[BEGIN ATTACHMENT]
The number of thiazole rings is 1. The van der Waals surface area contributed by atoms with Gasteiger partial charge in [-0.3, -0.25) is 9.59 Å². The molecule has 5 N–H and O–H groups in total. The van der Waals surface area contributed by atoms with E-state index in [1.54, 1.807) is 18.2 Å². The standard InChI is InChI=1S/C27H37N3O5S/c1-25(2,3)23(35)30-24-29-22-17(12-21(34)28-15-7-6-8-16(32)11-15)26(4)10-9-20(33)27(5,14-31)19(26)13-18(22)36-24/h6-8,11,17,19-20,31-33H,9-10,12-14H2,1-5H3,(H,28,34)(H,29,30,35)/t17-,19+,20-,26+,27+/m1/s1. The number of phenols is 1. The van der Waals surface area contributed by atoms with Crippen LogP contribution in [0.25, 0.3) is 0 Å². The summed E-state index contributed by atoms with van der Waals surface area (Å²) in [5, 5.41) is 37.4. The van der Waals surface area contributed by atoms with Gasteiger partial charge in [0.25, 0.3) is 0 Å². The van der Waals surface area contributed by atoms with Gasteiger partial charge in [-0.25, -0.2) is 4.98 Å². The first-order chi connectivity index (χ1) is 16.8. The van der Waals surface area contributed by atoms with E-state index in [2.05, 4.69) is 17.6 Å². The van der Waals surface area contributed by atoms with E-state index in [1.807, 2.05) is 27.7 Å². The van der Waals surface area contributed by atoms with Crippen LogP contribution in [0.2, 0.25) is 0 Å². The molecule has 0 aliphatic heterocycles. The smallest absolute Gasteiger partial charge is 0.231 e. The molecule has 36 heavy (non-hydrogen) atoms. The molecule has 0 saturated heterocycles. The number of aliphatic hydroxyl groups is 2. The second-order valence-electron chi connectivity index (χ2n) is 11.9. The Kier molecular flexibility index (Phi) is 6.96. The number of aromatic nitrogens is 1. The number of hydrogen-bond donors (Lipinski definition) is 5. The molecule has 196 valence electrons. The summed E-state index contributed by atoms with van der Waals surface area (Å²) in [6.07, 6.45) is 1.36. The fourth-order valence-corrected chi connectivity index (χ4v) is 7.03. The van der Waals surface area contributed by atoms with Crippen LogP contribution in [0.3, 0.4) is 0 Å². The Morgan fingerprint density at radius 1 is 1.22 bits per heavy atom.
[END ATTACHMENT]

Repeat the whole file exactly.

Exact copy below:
The number of thiazole rings is 1. The van der Waals surface area contributed by atoms with Gasteiger partial charge in [-0.3, -0.25) is 9.59 Å². The molecule has 5 N–H and O–H groups in total. The van der Waals surface area contributed by atoms with E-state index in [1.54, 1.807) is 18.2 Å². The standard InChI is InChI=1S/C27H37N3O5S/c1-25(2,3)23(35)30-24-29-22-17(12-21(34)28-15-7-6-8-16(32)11-15)26(4)10-9-20(33)27(5,14-31)19(26)13-18(22)36-24/h6-8,11,17,19-20,31-33H,9-10,12-14H2,1-5H3,(H,28,34)(H,29,30,35)/t17-,19+,20-,26+,27+/m1/s1. The number of phenols is 1. The van der Waals surface area contributed by atoms with Crippen LogP contribution in [0.25, 0.3) is 0 Å². The summed E-state index contributed by atoms with van der Waals surface area (Å²) in [5, 5.41) is 37.4. The van der Waals surface area contributed by atoms with Gasteiger partial charge in [0.25, 0.3) is 0 Å². The van der Waals surface area contributed by atoms with Gasteiger partial charge in [-0.25, -0.2) is 4.98 Å². The first-order chi connectivity index (χ1) is 16.8. The van der Waals surface area contributed by atoms with E-state index in [2.05, 4.69) is 17.6 Å². The van der Waals surface area contributed by atoms with E-state index in [1.807, 2.05) is 27.7 Å². The van der Waals surface area contributed by atoms with Crippen LogP contribution in [0.2, 0.25) is 0 Å². The molecule has 0 aliphatic heterocycles. The smallest absolute Gasteiger partial charge is 0.231 e. The molecule has 36 heavy (non-hydrogen) atoms. The molecule has 0 saturated heterocycles. The number of aliphatic hydroxyl groups is 2. The second-order valence-electron chi connectivity index (χ2n) is 11.9. The Kier molecular flexibility index (Phi) is 6.96. The number of aromatic nitrogens is 1. The number of hydrogen-bond donors (Lipinski definition) is 5. The molecule has 196 valence electrons. The summed E-state index contributed by atoms with van der Waals surface area (Å²) in [6.07, 6.45) is 1.36. The fourth-order valence-corrected chi connectivity index (χ4v) is 7.03. The van der Waals surface area contributed by atoms with Crippen LogP contribution in [0.3, 0.4) is 0 Å². The Morgan fingerprint density at radius 1 is 1.22 bits per heavy atom.